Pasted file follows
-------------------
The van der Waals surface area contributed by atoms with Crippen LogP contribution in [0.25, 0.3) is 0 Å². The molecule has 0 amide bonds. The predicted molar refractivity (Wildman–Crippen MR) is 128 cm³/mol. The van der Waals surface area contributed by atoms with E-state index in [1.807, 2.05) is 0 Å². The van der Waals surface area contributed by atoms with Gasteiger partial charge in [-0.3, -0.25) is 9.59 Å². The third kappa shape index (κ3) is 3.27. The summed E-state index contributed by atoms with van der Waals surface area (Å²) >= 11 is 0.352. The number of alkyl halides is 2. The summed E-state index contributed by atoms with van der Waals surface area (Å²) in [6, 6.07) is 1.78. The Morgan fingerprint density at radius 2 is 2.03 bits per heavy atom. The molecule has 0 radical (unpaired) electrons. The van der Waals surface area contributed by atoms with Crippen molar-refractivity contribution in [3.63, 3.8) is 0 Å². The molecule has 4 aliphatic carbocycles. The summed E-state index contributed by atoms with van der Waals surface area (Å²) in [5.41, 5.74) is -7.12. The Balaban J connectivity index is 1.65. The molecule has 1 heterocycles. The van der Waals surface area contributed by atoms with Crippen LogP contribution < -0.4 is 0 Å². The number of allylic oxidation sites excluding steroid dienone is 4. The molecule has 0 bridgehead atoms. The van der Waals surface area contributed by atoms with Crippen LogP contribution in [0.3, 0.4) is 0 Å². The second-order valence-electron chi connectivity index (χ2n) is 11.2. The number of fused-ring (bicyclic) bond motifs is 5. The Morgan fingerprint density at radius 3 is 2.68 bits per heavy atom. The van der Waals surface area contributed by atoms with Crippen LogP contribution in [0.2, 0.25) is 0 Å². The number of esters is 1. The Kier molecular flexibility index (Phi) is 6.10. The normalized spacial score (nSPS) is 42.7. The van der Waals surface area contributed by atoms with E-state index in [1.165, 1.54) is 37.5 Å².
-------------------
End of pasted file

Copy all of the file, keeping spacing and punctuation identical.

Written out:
The van der Waals surface area contributed by atoms with Crippen LogP contribution in [0.25, 0.3) is 0 Å². The molecule has 0 amide bonds. The predicted molar refractivity (Wildman–Crippen MR) is 128 cm³/mol. The van der Waals surface area contributed by atoms with E-state index in [1.807, 2.05) is 0 Å². The van der Waals surface area contributed by atoms with Gasteiger partial charge in [-0.3, -0.25) is 9.59 Å². The third kappa shape index (κ3) is 3.27. The summed E-state index contributed by atoms with van der Waals surface area (Å²) >= 11 is 0.352. The number of alkyl halides is 2. The summed E-state index contributed by atoms with van der Waals surface area (Å²) in [6, 6.07) is 1.78. The Morgan fingerprint density at radius 2 is 2.03 bits per heavy atom. The molecule has 0 radical (unpaired) electrons. The van der Waals surface area contributed by atoms with Crippen molar-refractivity contribution in [3.63, 3.8) is 0 Å². The molecule has 4 aliphatic carbocycles. The summed E-state index contributed by atoms with van der Waals surface area (Å²) in [5.41, 5.74) is -7.12. The Balaban J connectivity index is 1.65. The molecule has 1 heterocycles. The van der Waals surface area contributed by atoms with Crippen LogP contribution < -0.4 is 0 Å². The number of allylic oxidation sites excluding steroid dienone is 4. The molecule has 0 bridgehead atoms. The van der Waals surface area contributed by atoms with Crippen LogP contribution in [0.3, 0.4) is 0 Å². The second-order valence-electron chi connectivity index (χ2n) is 11.2. The number of fused-ring (bicyclic) bond motifs is 5. The Morgan fingerprint density at radius 3 is 2.68 bits per heavy atom. The van der Waals surface area contributed by atoms with Crippen LogP contribution in [0.2, 0.25) is 0 Å². The number of esters is 1. The Kier molecular flexibility index (Phi) is 6.10. The normalized spacial score (nSPS) is 42.7. The van der Waals surface area contributed by atoms with E-state index in [1.165, 1.54) is 37.5 Å².